Involvement of DPP-IV catalytic residues in enzyme-saxagliptin complex formation.Metzler, W.J., Yanchunas, J., Weigelt, C., Kish, K., Klei, H.E., Xie, D., Zhang, Y., Corbett, M., Tamura, J.K., He, B., Hamann, L.G., Kirby, M.S., Marcinkeviciene, J.
(2008) Protein Sci 17: 240-250
- PubMed: 18227430
- DOI: https://doi.org/10.1110/ps.073253208
- Primary Citation of Related Structures:
- PubMed Abstract:
The inhibition of DPP-IV by saxagliptin has been proposed to occur through formation of a covalent but reversible complex. To evaluate further the mechanism of inhibition, we determined the X-ray crystal structure of the DPP-IV:saxagliptin complex. This structure reveals covalent attachment between S630 and the inhibitor nitrile carbon (C-O distance <1.3 A). To investigate whether this serine addition is assisted by the catalytic His-Asp dyad, we generated two mutants of DPP-IV, S630A and H740Q, and assayed them for ability to bind inhibitor. DPP-IV H740Q bound saxagliptin with an approximately 1000-fold reduction in affinity relative to DPP-IV WT, while DPP-IV S630A showed no evidence for binding inhibitor. An analog of saxagliptin lacking the nitrile group showed unchanged binding properties to the both mutant proteins, highlighting the essential role S630 and H740 play in covalent bond formation between S630 and saxagliptin. Further supporting mechanism-based inhibition by saxagliptin, NMR spectra of enzyme-saxagliptin complexes revealed the presence of three downfield resonances with low fractionation factors characteristic of short and strong hydrogen bonds (SSHB). Comparison of the NMR spectra of various wild-type and mutant DPP-IV:ligand complexes enabled assignment of a resonance at approximately 14 ppm to H740. Two additional DPP-IV mutants, Y547F and Y547Q, generated to probe potential stabilization of the enzyme-inhibitor complex by this residue, did not show any differences in inhibitor binding either by ITC or NMR. Together with the previously published enzymatic data, the structural and binding data presented here strongly support a histidine-assisted covalent bond formation between S630 hydroxyl oxygen and the nitrile group of saxagliptin.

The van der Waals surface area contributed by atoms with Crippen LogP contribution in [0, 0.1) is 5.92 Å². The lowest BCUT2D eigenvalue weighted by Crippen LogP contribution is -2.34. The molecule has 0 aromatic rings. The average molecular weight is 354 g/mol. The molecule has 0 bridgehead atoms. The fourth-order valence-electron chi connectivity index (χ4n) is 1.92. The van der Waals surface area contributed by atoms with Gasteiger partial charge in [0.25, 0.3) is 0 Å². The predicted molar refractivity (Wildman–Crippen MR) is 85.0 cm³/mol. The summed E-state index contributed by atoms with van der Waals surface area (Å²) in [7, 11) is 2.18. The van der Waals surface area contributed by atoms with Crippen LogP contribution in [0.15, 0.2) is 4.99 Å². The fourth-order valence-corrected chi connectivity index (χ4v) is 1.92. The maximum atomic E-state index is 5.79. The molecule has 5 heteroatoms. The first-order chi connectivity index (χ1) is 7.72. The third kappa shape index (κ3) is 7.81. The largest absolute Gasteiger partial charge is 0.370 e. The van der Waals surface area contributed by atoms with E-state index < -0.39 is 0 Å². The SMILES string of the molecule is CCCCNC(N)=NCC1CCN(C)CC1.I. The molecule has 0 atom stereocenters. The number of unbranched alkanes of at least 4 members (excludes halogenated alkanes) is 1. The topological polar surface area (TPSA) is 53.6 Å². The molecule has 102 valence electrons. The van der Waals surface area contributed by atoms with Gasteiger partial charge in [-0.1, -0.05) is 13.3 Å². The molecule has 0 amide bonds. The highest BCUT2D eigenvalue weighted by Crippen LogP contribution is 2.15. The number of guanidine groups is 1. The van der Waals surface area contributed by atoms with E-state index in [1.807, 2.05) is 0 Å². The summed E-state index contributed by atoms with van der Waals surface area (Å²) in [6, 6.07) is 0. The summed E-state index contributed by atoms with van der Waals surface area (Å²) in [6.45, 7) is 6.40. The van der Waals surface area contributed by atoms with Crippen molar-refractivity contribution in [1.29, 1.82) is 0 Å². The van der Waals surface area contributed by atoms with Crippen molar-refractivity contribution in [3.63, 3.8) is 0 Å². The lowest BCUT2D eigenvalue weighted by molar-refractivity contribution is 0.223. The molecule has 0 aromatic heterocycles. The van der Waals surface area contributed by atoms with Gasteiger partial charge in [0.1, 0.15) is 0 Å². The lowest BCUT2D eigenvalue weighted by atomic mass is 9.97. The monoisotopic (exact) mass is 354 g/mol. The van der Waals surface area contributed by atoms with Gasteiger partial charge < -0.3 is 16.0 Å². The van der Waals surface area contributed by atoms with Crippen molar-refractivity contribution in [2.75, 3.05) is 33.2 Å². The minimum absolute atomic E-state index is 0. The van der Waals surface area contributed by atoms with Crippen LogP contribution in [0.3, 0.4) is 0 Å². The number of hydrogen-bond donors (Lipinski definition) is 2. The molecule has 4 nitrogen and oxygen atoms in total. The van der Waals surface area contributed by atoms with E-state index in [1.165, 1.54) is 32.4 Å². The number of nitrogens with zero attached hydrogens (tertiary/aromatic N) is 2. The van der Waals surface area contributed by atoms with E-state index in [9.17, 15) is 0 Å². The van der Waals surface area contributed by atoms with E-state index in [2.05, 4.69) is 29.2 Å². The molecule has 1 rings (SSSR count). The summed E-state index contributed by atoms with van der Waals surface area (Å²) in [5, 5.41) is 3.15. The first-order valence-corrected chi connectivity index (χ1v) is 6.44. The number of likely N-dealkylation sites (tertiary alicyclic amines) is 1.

Department of Molecular Biosciences, Bristol-Myers Squibb Research and Development, Princeton, New Jersey 08543-4000, USA. email@example.com